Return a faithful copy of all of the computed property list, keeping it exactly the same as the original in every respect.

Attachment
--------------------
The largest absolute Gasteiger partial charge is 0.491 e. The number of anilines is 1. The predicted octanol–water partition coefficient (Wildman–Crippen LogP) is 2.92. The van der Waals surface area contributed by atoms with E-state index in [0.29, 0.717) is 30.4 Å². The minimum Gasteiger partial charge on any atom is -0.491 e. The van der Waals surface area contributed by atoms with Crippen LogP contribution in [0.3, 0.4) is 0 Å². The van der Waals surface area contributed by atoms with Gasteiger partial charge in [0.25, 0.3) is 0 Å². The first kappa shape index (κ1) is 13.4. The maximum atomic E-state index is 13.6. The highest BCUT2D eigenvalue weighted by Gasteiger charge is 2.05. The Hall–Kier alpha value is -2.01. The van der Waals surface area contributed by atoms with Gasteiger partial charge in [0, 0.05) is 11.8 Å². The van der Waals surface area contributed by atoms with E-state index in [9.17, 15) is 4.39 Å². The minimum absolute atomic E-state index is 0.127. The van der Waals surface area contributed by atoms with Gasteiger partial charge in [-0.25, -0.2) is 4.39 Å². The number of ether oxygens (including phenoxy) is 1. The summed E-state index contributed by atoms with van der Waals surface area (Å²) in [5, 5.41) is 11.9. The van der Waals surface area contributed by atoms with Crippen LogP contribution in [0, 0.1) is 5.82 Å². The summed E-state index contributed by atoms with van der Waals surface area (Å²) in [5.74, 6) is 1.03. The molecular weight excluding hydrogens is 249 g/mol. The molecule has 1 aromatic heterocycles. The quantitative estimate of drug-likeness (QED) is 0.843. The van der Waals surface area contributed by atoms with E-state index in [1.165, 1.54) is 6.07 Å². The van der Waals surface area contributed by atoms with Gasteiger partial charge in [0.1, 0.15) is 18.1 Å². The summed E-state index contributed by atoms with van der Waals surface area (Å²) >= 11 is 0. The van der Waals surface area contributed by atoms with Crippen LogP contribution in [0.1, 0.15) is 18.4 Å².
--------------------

The largest absolute Gasteiger partial charge is 0.491 e. The number of anilines is 1. The predicted octanol–water partition coefficient (Wildman–Crippen LogP) is 2.92. The van der Waals surface area contributed by atoms with E-state index in [0.29, 0.717) is 30.4 Å². The minimum Gasteiger partial charge on any atom is -0.491 e. The van der Waals surface area contributed by atoms with Crippen LogP contribution in [0.3, 0.4) is 0 Å². The van der Waals surface area contributed by atoms with Gasteiger partial charge in [0.25, 0.3) is 0 Å². The first kappa shape index (κ1) is 13.4. The maximum atomic E-state index is 13.6. The highest BCUT2D eigenvalue weighted by Gasteiger charge is 2.05. The Hall–Kier alpha value is -2.01. The van der Waals surface area contributed by atoms with Gasteiger partial charge in [0, 0.05) is 11.8 Å². The van der Waals surface area contributed by atoms with E-state index in [9.17, 15) is 4.39 Å². The minimum absolute atomic E-state index is 0.127. The van der Waals surface area contributed by atoms with Gasteiger partial charge in [-0.25, -0.2) is 4.39 Å². The number of ether oxygens (including phenoxy) is 1. The summed E-state index contributed by atoms with van der Waals surface area (Å²) in [5, 5.41) is 11.9. The van der Waals surface area contributed by atoms with Crippen LogP contribution in [0, 0.1) is 5.82 Å². The summed E-state index contributed by atoms with van der Waals surface area (Å²) in [5.74, 6) is 1.03. The molecular weight excluding hydrogens is 249 g/mol. The molecule has 1 aromatic heterocycles. The quantitative estimate of drug-likeness (QED) is 0.843. The van der Waals surface area contributed by atoms with E-state index in [1.165, 1.54) is 6.07 Å². The van der Waals surface area contributed by atoms with Gasteiger partial charge in [0.1, 0.15) is 18.1 Å². The summed E-state index contributed by atoms with van der Waals surface area (Å²) >= 11 is 0. The van der Waals surface area contributed by atoms with Crippen LogP contribution in [0.1, 0.15) is 18.4 Å².